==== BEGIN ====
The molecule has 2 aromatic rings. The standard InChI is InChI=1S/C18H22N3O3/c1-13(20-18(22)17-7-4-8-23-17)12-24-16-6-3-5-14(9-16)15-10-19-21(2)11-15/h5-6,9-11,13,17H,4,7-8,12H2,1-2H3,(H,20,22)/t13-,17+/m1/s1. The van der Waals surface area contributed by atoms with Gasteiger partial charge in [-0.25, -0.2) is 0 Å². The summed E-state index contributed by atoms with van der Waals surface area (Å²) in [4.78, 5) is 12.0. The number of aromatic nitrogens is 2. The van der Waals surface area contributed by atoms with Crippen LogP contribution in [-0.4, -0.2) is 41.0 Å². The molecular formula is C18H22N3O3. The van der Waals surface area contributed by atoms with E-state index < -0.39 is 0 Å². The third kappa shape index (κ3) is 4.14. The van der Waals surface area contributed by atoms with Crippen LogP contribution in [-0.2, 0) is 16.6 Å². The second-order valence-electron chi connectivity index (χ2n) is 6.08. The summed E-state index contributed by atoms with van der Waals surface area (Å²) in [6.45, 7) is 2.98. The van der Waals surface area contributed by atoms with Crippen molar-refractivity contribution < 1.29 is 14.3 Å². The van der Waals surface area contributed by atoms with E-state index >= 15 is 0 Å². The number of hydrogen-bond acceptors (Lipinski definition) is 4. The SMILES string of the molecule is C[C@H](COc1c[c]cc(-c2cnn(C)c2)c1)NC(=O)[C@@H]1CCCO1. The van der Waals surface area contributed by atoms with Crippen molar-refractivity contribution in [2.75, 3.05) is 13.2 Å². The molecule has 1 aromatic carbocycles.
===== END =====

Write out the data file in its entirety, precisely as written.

The molecule has 2 aromatic rings. The standard InChI is InChI=1S/C18H22N3O3/c1-13(20-18(22)17-7-4-8-23-17)12-24-16-6-3-5-14(9-16)15-10-19-21(2)11-15/h5-6,9-11,13,17H,4,7-8,12H2,1-2H3,(H,20,22)/t13-,17+/m1/s1. The van der Waals surface area contributed by atoms with Gasteiger partial charge in [-0.25, -0.2) is 0 Å². The summed E-state index contributed by atoms with van der Waals surface area (Å²) in [4.78, 5) is 12.0. The number of aromatic nitrogens is 2. The van der Waals surface area contributed by atoms with Crippen LogP contribution in [-0.4, -0.2) is 41.0 Å². The molecular formula is C18H22N3O3. The van der Waals surface area contributed by atoms with E-state index < -0.39 is 0 Å². The third kappa shape index (κ3) is 4.14. The van der Waals surface area contributed by atoms with Crippen LogP contribution in [-0.2, 0) is 16.6 Å². The second-order valence-electron chi connectivity index (χ2n) is 6.08. The summed E-state index contributed by atoms with van der Waals surface area (Å²) in [6.45, 7) is 2.98. The van der Waals surface area contributed by atoms with Crippen molar-refractivity contribution < 1.29 is 14.3 Å². The van der Waals surface area contributed by atoms with E-state index >= 15 is 0 Å². The number of hydrogen-bond acceptors (Lipinski definition) is 4. The SMILES string of the molecule is C[C@H](COc1c[c]cc(-c2cnn(C)c2)c1)NC(=O)[C@@H]1CCCO1. The van der Waals surface area contributed by atoms with Crippen molar-refractivity contribution in [2.75, 3.05) is 13.2 Å². The molecule has 1 aromatic carbocycles.